Exercise.[Fractional Brownian motion] Let $0. 1) Show that for $s \in \mathbb{R}$, the function $f_s(t)=(|t-s|^{H-\frac{1}{2}} - \mathbf{1}_{(-\infty, 0]}(t)|t|^{H-\frac{1}{2}}) \mathbf{1}_{(-\infty, s]}(t)$ is square integrable on $\mathbb{R}$. 2)  Deduce that $R(s,t)=\frac{1}{2} \left( s^{2H} +t^{2H} -|t-s|^{2H} \right), \quad s,t \ge 0$ is a covariance function. 3) A continuous and centered Gaussian process with covariance function $R$ is called a fractional Brownian motion with parameter $H$. Show that such process exists and study its Holder sample path regularity. 4) Let $(B_t)_{t \ge 0}$ be a fractional Brownian motion with parameter $H$. Show that for any $h \geq 0$, the process $(B_{t+h} - B_h)_{t \ge 0}$ is a fractional Brownian motion. 5) Show that for every $c >0$, the process $(B_{ct})_{t \geq 0}$ has the same law as the process $(c^H B_t)_{t \geq 0}$

Exercise. (Brownian bridge)
Let $T>0$ and $x \in \mathbb{R}$.

1. Show that the process
$X_t =\frac{t}{T}x +B_t -\frac{t}{T}B_T, \quad, 0 \le t \le T,$
is a Gaussian process. Compute its mean function and its covariance function.
2.  Show that $(X_t)_{0 \le t \le T}$ is a Brownian motion conditioned to be $x$ at time $T$, that is for every $0\le t_1 \le \cdots \le t_n , and $A_1,\cdots,A_n$ Borel sets of $\mathbb{R}$,
$\mathbb{P}( X_{t_1} \in A_1, \cdots, X_{t_n} \in A_n) = \mathbb{P}( B_{t_1} \in A_1, \cdots, B_{t_n} \in A_n | B_T =x).$
3. Let $(\alpha_n)_{n \ge 0}, (\beta_n)_{n \ge 1}$ be two independent sequences of i.i.d. Gaussian random variables with mean 0 and variance 1. By using the Fourier series decomposition of the process $B_t -t B_1$, show that the random series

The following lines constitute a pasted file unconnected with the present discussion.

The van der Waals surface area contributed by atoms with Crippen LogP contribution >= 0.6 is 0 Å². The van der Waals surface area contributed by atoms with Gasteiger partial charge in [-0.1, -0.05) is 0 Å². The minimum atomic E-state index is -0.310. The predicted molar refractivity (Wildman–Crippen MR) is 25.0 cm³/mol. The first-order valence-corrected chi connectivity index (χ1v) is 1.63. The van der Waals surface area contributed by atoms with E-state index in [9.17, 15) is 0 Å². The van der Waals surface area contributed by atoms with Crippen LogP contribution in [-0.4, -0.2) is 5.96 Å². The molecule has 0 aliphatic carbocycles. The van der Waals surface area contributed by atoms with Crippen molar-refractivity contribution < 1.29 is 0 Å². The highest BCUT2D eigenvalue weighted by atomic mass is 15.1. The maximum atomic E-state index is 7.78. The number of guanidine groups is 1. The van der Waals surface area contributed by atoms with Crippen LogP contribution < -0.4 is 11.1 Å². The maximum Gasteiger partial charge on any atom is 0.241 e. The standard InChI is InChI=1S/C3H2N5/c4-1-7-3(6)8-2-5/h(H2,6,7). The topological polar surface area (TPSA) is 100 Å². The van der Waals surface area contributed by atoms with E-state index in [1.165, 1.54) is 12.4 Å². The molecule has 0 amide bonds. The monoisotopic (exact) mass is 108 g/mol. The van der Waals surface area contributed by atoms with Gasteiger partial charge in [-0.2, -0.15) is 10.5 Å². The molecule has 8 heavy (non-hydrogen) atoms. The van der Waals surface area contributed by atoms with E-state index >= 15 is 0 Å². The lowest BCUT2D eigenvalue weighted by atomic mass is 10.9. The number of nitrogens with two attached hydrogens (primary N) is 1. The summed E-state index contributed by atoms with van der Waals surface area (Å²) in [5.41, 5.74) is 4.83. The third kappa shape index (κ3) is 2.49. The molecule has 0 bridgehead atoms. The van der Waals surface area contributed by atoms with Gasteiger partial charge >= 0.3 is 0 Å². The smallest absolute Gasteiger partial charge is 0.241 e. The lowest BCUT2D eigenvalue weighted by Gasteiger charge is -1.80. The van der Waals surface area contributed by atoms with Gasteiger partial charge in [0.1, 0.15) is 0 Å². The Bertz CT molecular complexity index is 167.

$X_t=t \alpha_0 +\sqrt{2} \sum_{n=1}^{+\infty} \left( \frac{\alpha_n}{2\pi n} (\cos (2\pi nt)-1)+\frac{\beta_n}{2\pi n} \sin (2\pi nt)\right)$
is a Brownian motion on $[0,1]$.

## MA5311. Non orientable manifolds

Here are some videos to visualize non orientability.

## HW4 MA5161. Due February 24

Exercise. Let $(\Omega, (\mathcal{F}_t)_{t \ge 0},\mathcal{F},\mathbb{P})$ be a filtered probability space that satisfies the usual conditions. We denote

$\mathcal{F}_{\infty}=\sigma \left( \mathcal{F}_t , t \ge 0 \right)$

and for $t\ge 0$, $\mathbb{P}_{/\mathcal{F}_t}$ is the restriction of $\mathbb{P}$ to $\mathcal{F}_t$. Let $\mathbb{Q}$ be a probability measure on $\mathcal{F}_{\infty}$ such that for every $t \ge 0$,

$\mathbb{Q}_{/\mathcal{F}_t} \ll \mathbb{P}_{/\mathcal{F}_t}.$

• Show that there exists a right continuous and left limited martingale $(D_t)_{t \ge 0}$ such that for every $t \ge 0$,$D_t=\frac{d\mathbb{Q}_{/\mathcal{F}_t}}{d\mathbb{P}_{/\mathcal{F}_t}},\text{ }\mathbb{P}-a.s.$
• Show that the following properties are equivalent:
1) $\mathbb{Q}_{/\mathcal{F}_\infty} \ll \mathbb{P}_{/\mathcal{F}_\infty}$;
2) The martingale $(D_t)_{t \ge 0}$ is uniformly integrable;
3) $(D_t)_{t \ge 0}$ converges in $L^1$;
4) $(D_t)_{t \ge 0}$ almost surely converges to an integrable and $\mathcal{F}_\infty$ measurable random variable $D$ such that $D_t =\mathbb{E}(D\mid \mathcal{F}_t), \quad t \ge 0.$